Posture isn't just about aesthetics. An often undervalued benefit of good posture is prolonged physical function. Common symptoms like back pain and neck pain, are more often than not, a consequence of poor posture habits. However, don't be inclined to think that a simple re-adjustment of the body will fix any issue. Proper posture is a means to fix your pains, but not the only step in what will be a slow but gradual process:
NOTE: This article is meant for general advice. Seek a medical professional if you have a specific issue (or to get the best results).
What's so important about posture?
“Sitting is the new smoking”. A lot of people like to say this phrase, and while it may be cliche, there is certainly some truth behind it. Our society is becoming more and more inclined to sit hours on end, sometimes even a full 8 hours in our office. While you might think that sitting equates to a relaxed body, this is far from true. Sitting for 8 hours is equally as straining on the body as standing for 8 hours. The key is finding a balance.
Humans are efficient beings. Your body adapts to what works best. The poor posture that you have been adapting to for years, will eventually be present even when you don’t want it. In fact, sitting a certain way can affect how you walk. Ever notice someone walking with a hunched shoulders or a forward head, that’s because they may be hunching while sitting to look at a computer screen or phone. Proper posture promotes not only physical benefits but also healthy habits and mental health. Posture and back pain are more often than not, directly related, and will become a major topic in the future as our technology-reliant generation ages.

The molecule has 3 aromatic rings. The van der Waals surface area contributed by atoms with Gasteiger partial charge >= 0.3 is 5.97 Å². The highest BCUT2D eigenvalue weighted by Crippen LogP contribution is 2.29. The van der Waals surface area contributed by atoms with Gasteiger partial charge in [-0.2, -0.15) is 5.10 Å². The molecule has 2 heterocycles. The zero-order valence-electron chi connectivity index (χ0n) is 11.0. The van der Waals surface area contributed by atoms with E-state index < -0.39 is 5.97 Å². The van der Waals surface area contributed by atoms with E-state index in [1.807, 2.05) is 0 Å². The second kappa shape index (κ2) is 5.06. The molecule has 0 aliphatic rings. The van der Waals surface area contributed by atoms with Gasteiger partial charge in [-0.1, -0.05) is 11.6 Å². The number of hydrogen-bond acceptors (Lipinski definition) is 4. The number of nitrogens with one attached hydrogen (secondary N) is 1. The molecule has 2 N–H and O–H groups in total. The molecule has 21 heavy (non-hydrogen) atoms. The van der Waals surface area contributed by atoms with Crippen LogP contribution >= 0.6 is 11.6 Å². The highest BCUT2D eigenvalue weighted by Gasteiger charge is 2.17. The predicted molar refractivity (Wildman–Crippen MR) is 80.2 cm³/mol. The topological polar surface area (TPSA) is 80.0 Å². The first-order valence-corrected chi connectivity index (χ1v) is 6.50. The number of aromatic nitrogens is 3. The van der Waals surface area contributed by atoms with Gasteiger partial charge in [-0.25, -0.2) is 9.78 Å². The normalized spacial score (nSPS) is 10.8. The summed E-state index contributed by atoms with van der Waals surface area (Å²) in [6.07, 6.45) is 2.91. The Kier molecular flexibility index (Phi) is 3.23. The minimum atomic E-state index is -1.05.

Prolonged poor posture can eliminate your ability to access certain muscles. Over time, your body becomes imbalanced because certain muscles are overworked while others not at all. Your body adapts and continues to reinforce this poor posture. The end result is tight muscles which pull your body into awkward positions, and thus the cycle perpetuates itself.
Here are some examples of common postural defects:
Neutral Balanced - Correct
Lordosis - Extended behind
Kyphosis - Rounding of the upper back
Flat Back - Weak core, rounded shoulders
Sway Back - Weak core
Scoliosis - Sideways curvature of the spine
Let’s talk about proper posture. What is it? How can I achieve it?
Stretching is the key to relax tight or overworked muscles. Similarly, strengthening is the key to helping under-worked muscles. The difficult part is identifying which muscles are tight and which are weak. Understanding the mechanics of proper posture such as spine and hip function can help to identify your problems.
While there are multiple ways to achieve good posture, there is a lot of conflicting information out there.